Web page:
Derek Chester: I wasn't very physically active growing up.  I was (and still am) a huge video game and music nerd, and I focused all my energies there.  I was never particularly gifted at sports so I left that to others.  I was drum major in the marching band. I did however run the 1600 and 3200 in track and field during high school but I really wasn't very good at it.  At the University of Georgia, as an undergrad, I found I needed a place to escape from all things music and from other musicians.  I found the gym.  I took a running class, met some of the exercise science and kinesiology majors who eventually became my gym bros who knew everything and taught me everything they were learning. I began lifting pretty seriously.  At Yale School of Music, the pressures of the training, classwork, and performance, and my newlywed status caused me to fall of the bandwagon.  I spend a year working and studying in Germany on a Fulbright scholarship and I really let myself go.  Couldn't resist eating Berliners and döner kabobs and drinking limitless beer.  When I came back to the states, I was a full 225 lbs.  I really turned my life after that, and fitness became a more important part of my life, though not as important as it is now.  I fluctuated between 190 and 200, would go through phases of serious dieting and training, but ultimately, never really committed fully.  I was on the road gigging some 180 days a year, and found it was easier to just kind of dabble and maintain.  I was always making slow gains, but I was still ultimately doughy.  When I moved to Colorado and took my university job at UNC, I was able to be more selecting with my performing and establish a more stable routine. I really starting training hard core last year, running two half marathons, and undergoing some serious body building bulking and cutting programs.   After my most recent and most successful cut phase yet, I have lost almost 30 pounds in 4 months, and have truly transformed my body type and composition, finally achieving true, serious results.  I plan on sticking with this serious training for a while.  It's a great hobby for me to obsess over, I feel better than ever, plus I've the benefit of being married to the owner and instructor of a fitness franchise, so I have a constant support system and someone to share my fitness journey with.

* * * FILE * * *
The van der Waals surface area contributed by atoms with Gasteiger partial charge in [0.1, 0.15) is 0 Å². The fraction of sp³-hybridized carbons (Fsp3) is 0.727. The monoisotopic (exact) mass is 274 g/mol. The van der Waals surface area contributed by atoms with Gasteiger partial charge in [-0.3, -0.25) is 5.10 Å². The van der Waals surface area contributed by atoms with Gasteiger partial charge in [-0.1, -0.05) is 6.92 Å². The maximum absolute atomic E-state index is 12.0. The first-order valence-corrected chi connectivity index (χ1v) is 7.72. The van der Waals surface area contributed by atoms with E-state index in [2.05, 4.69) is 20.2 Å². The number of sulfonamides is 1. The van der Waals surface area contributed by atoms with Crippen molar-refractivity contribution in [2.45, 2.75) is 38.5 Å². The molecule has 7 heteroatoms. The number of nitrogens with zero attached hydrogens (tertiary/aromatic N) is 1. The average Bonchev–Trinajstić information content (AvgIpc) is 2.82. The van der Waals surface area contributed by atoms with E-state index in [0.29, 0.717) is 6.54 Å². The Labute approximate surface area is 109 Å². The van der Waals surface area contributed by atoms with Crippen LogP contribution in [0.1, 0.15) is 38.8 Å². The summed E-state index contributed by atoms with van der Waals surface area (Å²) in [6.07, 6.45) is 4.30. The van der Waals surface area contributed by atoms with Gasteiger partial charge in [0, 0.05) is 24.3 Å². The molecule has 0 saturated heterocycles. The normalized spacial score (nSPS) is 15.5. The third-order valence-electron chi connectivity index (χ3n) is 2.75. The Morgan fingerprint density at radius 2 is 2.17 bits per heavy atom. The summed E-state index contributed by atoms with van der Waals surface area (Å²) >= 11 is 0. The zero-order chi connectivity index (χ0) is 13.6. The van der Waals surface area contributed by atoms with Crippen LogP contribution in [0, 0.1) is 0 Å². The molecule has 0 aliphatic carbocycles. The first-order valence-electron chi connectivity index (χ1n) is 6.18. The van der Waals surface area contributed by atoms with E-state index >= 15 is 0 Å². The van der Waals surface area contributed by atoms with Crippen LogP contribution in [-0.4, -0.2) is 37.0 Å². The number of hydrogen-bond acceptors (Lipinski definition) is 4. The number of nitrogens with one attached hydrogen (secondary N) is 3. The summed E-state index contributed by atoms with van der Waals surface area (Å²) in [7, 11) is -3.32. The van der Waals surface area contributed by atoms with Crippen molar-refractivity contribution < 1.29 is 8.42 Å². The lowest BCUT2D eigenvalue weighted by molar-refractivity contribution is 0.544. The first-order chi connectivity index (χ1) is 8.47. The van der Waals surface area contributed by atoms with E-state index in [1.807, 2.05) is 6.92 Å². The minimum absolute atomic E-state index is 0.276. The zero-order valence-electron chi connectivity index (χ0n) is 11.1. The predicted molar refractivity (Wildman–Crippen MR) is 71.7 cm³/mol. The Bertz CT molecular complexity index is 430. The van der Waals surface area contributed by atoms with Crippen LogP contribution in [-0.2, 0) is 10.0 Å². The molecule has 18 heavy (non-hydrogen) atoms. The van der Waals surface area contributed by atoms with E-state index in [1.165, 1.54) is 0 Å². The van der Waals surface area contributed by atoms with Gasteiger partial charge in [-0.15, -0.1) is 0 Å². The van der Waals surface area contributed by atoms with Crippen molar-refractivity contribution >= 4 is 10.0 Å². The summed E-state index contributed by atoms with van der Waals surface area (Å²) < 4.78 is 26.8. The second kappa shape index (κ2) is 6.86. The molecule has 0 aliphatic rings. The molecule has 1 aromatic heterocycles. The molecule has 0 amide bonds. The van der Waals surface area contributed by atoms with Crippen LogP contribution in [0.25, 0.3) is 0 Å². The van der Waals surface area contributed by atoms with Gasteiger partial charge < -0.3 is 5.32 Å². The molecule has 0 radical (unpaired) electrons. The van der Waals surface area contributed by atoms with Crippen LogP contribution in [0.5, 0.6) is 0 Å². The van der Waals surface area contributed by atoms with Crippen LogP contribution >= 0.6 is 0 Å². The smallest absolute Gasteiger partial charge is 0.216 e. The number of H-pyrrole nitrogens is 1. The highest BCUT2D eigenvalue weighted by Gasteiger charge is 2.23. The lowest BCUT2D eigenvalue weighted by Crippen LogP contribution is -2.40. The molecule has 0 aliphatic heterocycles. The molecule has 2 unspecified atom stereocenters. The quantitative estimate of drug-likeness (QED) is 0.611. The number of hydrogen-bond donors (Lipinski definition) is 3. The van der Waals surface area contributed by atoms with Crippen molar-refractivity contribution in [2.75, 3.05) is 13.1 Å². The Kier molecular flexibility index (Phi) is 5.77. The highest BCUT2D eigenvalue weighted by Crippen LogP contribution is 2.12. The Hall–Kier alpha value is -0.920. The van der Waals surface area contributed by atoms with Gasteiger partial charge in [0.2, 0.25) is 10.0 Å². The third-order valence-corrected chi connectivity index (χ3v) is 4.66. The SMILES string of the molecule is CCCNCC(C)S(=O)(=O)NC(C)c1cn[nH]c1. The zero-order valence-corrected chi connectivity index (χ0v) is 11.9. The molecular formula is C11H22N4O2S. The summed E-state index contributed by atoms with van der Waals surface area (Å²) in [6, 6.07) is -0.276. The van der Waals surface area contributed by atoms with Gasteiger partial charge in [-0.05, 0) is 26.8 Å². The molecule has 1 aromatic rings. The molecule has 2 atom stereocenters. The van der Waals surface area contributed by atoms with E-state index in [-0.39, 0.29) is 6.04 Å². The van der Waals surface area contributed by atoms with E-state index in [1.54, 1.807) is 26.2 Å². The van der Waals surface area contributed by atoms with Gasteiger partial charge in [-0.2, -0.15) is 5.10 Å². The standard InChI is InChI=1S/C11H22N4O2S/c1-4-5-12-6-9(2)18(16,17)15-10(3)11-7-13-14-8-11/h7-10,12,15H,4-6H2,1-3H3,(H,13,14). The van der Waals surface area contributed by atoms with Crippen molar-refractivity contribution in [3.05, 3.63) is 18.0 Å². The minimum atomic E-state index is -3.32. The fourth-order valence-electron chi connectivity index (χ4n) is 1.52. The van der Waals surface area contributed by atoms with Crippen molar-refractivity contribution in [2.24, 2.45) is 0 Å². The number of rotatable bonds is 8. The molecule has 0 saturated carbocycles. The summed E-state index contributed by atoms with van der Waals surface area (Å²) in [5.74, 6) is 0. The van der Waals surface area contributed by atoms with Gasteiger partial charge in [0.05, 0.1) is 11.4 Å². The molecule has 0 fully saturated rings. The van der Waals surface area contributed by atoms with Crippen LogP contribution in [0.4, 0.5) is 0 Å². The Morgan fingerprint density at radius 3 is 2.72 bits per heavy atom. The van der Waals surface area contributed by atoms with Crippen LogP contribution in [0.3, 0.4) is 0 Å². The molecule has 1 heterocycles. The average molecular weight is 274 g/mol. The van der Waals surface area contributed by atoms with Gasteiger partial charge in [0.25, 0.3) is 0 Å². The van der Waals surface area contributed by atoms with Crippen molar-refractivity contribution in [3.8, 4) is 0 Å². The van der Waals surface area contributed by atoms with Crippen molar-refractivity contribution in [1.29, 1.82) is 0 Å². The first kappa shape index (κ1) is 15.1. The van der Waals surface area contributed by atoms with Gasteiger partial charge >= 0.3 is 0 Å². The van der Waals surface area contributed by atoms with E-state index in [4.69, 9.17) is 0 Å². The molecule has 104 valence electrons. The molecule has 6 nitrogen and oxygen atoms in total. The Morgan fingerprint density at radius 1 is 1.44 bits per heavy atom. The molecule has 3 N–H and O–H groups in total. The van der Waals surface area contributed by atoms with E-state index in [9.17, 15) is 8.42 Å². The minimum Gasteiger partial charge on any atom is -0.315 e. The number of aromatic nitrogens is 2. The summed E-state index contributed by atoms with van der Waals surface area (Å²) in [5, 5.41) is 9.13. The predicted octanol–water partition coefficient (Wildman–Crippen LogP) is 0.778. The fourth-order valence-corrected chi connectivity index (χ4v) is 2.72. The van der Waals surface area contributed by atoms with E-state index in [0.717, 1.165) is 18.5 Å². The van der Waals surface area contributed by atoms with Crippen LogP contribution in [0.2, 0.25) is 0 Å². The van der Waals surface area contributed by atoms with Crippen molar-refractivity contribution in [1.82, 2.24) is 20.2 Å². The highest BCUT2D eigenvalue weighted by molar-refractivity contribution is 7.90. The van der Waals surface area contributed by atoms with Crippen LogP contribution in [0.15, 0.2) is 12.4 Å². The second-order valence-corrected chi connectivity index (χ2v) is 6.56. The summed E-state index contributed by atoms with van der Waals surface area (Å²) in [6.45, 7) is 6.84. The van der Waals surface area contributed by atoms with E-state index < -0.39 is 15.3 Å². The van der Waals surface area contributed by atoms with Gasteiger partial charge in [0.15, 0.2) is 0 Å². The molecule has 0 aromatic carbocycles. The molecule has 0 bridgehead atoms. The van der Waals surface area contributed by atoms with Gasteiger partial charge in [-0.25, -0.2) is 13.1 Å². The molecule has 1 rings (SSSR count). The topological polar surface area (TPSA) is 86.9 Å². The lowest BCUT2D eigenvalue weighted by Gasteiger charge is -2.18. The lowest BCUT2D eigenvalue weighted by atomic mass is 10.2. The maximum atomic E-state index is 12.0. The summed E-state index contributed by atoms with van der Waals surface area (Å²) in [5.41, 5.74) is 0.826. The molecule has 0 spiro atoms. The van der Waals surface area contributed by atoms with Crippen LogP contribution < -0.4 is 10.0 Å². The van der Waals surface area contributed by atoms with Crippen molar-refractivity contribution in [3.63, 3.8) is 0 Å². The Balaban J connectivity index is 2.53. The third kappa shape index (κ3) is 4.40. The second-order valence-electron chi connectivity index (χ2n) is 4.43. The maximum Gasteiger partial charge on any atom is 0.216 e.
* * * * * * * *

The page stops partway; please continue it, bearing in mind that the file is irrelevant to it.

Hunkentenors Glenn Seven Allen, Ed Lyon and Derek Chester